Status of Sulphur Dioxide in B.C. (2018-2020)

British Columbia operates a network of air monitoring stations that measure sulphur dioxide and other air pollutants. This indicator reports on the concentration of sulphur dioxide from 2018-2020 and compares it to the Canadian Ambient Air Quality Standards established by the Canadian Council of Ministers of the Environment.

  • Sulphur dioxide is a colourless gas with a pungent odour at higher concentrations. The largest sources of SO2 in B.C. include the oil and gas sector, the pulp and paper sector, and metal smelters. Marine vessels and off-road diesel vehicles are additional sources of SO2. 1
  • Sulphur dioxide can be harmful to humans and the environment. Short-term exposure to elevated SO2 can cause difficulties breathing for asthmatics. The long-term impacts of SO2 exposure are not well understood. Increased SO2 in the environment can affect vegetation and aquatic ecosystems through acid rain deposition1.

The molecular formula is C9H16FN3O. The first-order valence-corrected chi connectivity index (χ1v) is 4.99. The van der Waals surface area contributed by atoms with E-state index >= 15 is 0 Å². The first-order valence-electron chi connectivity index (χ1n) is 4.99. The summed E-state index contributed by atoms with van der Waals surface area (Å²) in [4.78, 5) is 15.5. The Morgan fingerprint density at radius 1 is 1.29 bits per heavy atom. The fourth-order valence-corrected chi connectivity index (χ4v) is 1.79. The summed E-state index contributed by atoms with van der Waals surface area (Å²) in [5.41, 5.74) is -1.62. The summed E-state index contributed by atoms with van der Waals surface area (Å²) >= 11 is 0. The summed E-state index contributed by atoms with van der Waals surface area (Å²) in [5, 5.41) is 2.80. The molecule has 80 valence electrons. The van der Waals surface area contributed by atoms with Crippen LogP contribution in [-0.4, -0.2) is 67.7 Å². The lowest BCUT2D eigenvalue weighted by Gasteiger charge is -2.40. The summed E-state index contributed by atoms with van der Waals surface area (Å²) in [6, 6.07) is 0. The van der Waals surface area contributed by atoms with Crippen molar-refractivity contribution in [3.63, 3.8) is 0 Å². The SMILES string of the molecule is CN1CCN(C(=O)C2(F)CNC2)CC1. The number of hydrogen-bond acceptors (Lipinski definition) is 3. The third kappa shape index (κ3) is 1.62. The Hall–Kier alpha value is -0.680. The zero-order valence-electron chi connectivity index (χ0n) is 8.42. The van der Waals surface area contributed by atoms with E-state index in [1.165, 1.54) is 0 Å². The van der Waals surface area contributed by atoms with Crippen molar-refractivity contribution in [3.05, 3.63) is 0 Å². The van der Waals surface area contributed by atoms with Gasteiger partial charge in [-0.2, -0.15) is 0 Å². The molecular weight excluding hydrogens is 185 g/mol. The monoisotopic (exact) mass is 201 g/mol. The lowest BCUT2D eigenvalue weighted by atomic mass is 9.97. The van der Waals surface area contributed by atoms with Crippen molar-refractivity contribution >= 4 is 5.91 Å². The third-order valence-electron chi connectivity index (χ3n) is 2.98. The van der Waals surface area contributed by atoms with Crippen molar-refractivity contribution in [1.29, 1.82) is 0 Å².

The map below summarises the assigned management levels for sulphur dioxide in B.C.'s air zones, as well as the levels of the pollutant at individual monitoring stations. It features stations with sufficient data to report for the 2018-2020 reporting period.

Tip: Click or tap on an air zone or monitoring station to see details on the status of sulphur dioxide levels for the 2018-2020 reporting period.

  • Sulphur dioxide levels met the Canadian Ambient Air Quality Standards at 49 percent of assessed monitoring stations in B.C. There are two standards for SO2: an annual standard and a 1-hour standard (see sidebar). The annual standard was met at 35 of the 71 stations (49%) for which valid data was obtained, while the 1‑hour standard was met at 37 of the 40 stations (92%) with sufficient data for analysis. The three 1-hr standard exceedances are located in the City of Trail and nearby Village of Warfield.
  • Sulphur dioxide levels met both Canadian Ambient Air Quality Standards in five of B.C.'s seven air zones. The Coastal, Central Interior, Georgia Strait, Northeast, and Lower Fraser Valley air zones met both the SO2 annual and 1-hour standards. Currently, there are no air monitoring stations in the Northwest air zone.